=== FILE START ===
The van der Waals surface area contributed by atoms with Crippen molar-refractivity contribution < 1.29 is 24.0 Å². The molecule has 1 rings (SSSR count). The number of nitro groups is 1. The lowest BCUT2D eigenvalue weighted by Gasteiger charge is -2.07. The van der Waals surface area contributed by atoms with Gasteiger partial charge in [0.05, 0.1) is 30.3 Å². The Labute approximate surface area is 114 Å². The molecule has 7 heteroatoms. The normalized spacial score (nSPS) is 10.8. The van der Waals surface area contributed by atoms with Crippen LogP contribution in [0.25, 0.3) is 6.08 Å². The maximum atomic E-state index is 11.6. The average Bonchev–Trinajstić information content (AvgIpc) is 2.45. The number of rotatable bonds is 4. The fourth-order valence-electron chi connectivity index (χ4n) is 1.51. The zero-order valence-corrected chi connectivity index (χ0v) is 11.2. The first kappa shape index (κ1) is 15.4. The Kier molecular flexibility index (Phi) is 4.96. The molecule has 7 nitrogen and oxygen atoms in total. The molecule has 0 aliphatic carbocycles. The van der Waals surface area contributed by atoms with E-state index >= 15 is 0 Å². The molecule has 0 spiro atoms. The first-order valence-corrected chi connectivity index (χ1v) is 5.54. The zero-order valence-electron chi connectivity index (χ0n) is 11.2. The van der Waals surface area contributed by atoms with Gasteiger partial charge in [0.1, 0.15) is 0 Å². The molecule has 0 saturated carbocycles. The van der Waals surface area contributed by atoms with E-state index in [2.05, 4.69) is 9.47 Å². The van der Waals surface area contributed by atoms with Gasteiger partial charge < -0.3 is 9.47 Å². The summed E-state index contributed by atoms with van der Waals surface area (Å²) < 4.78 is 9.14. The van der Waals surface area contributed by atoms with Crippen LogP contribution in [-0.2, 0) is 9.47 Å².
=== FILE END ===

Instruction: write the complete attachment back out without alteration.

The van der Waals surface area contributed by atoms with Crippen molar-refractivity contribution < 1.29 is 24.0 Å². The molecule has 1 rings (SSSR count). The number of nitro groups is 1. The lowest BCUT2D eigenvalue weighted by Gasteiger charge is -2.07. The van der Waals surface area contributed by atoms with Gasteiger partial charge in [0.05, 0.1) is 30.3 Å². The Labute approximate surface area is 114 Å². The molecule has 7 heteroatoms. The normalized spacial score (nSPS) is 10.8. The van der Waals surface area contributed by atoms with Crippen LogP contribution in [0.25, 0.3) is 6.08 Å². The maximum atomic E-state index is 11.6. The average Bonchev–Trinajstić information content (AvgIpc) is 2.45. The number of rotatable bonds is 4. The fourth-order valence-electron chi connectivity index (χ4n) is 1.51. The zero-order valence-corrected chi connectivity index (χ0v) is 11.2. The first kappa shape index (κ1) is 15.4. The Kier molecular flexibility index (Phi) is 4.96. The molecule has 7 nitrogen and oxygen atoms in total. The molecule has 0 aliphatic carbocycles. The van der Waals surface area contributed by atoms with E-state index >= 15 is 0 Å². The molecule has 0 spiro atoms. The first-order valence-corrected chi connectivity index (χ1v) is 5.54. The zero-order valence-electron chi connectivity index (χ0n) is 11.2. The van der Waals surface area contributed by atoms with Gasteiger partial charge in [0.1, 0.15) is 0 Å². The molecule has 0 saturated carbocycles. The van der Waals surface area contributed by atoms with E-state index in [2.05, 4.69) is 9.47 Å². The van der Waals surface area contributed by atoms with Gasteiger partial charge < -0.3 is 9.47 Å². The summed E-state index contributed by atoms with van der Waals surface area (Å²) < 4.78 is 9.14. The van der Waals surface area contributed by atoms with Crippen LogP contribution in [-0.2, 0) is 9.47 Å².